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Sudan Tribune

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Military mobilisation in E. Equatoria attracts excess recruits

By Ijoo Bosco

February 14, 2014 (TORIT) – The ongoing military mobilisation and recruitment campaign in South Sudan’s Eastern Equatoria state has attracted thousands, surpassing the initially proposed numbers of recruits, an official said on Thursday.

Eastern Equatoria state Governor Louis Lobong Lojore speaking at the Equatoria conference in Juba, January 10, 2014 (Larco Lomayat)
Eastern Equatoria state Governor Louis Lobong Lojore speaking at the Equatoria conference in Juba, January 10, 2014 (Larco Lomayat)
Felix Otuduha Siro, the state adviser on political affairs told Sudan Tribune that up to 7,000 people have so far been recruited, yet the mobilisation campaign targeted only 5,000.

“The ongoing military mobilization and recruitments in the state counties entrusted upon them has greatly exceeded the pronounce figure by the countries vice president James Wani Igga,” he said.

Otuduha, who also chairs the Greater Torit mobilisation committee, revealed that between 70,000-80,000 people would now be recruited into the military, given the huge response from citizens.

“The state government has agreed to target up to 10,000 above the marked of 5,000 assigned to the state by the national president,” Otuduha remarked.

We are currently targeting even up to 10,000, basically because some of the new recruits might fall sick or leave the training due to some challenges in the process, he added.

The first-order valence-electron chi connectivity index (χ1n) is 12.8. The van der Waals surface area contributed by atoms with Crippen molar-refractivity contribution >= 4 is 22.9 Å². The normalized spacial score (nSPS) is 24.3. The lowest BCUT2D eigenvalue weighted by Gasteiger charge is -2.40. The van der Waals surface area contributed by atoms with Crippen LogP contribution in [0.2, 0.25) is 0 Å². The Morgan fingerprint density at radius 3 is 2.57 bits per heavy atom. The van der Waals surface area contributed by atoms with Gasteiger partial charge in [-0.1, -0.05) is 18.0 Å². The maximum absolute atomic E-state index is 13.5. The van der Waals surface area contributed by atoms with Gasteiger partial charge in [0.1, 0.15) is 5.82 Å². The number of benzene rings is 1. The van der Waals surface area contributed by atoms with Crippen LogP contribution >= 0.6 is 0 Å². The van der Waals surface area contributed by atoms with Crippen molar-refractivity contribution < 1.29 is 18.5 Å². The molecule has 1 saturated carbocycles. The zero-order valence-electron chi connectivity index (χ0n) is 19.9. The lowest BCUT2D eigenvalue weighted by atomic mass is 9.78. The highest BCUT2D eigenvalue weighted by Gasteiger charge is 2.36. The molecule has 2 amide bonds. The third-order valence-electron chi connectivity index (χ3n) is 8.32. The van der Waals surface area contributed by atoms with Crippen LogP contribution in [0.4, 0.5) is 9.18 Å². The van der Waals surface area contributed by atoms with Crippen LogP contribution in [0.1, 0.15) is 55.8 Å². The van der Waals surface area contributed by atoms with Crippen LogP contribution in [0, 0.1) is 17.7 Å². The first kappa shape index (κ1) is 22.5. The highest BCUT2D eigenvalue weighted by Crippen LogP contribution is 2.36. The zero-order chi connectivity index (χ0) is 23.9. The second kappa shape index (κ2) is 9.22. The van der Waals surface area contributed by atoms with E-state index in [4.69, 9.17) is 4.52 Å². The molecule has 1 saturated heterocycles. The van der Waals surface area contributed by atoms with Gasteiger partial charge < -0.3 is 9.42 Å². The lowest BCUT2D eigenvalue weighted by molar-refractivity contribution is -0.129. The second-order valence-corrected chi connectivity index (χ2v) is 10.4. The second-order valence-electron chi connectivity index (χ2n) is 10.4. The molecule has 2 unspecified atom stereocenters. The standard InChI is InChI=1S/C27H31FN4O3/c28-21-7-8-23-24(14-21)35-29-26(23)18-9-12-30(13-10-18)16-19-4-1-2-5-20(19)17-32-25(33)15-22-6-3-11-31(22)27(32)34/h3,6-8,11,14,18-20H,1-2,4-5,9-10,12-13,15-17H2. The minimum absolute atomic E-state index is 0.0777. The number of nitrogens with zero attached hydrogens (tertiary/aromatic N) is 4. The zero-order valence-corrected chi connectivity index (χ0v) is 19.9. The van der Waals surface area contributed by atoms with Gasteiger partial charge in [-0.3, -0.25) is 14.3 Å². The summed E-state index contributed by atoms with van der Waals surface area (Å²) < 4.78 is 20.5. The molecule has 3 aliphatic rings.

The official further said the recruits, mainly comprising of former child soldiers and community members also vowed to defend South Sudan’s Transitional Constitution at all costs.

All the eight counties in the state have been involved in the mobilisation campaign, during which those targeted are given in-depth explanation on why the exercise was being done.

According to Otuduha, the high turn-out of those interested in being part of the military shows the huge support of the state population towards the current national government.

“Let hope the new recruits will be the army that will respect the constitution and the law that governor them not to be influence by politicians hungry for power,” he observed.

The official also hailed the state communities for their positive responses and urged them to stand firm in the face of unforeseen challenges likely to undermine South Sudan’s sovereignty.


Last month, Governors from South Sudan’s Greater Equatoria region agitated for a quota system in which people are recruited into the army and security organs from all regions to “discourage future ethnic coups, mutinies or rebellions”.

The call was part of the resolution reached by the three governors of Central, Eastern and Western Equatoria states during an emergency conference organised on the current crisis in the capital, Juba.

The event, held on 10 January, also urged the country’s leaders to adopt laws to punish anyone involved in the politicisation and misuse of the army and other security organs.

“We strongly denounce the use of tribal loyalties to achieve or maintain political power that tend to foster tribal hegemony,” stipulates one of the resolutions.

The one-day conference, which brought together the three governors, also resolved to mobilise Equatorians for the protection of the territory, its people and their property.

Two months of violence in South Sudan has left an estimated 10,000 dead and displaced nearly a million in the country’s worst-ever violence outbreak since it seceded from Sudan in July 2011.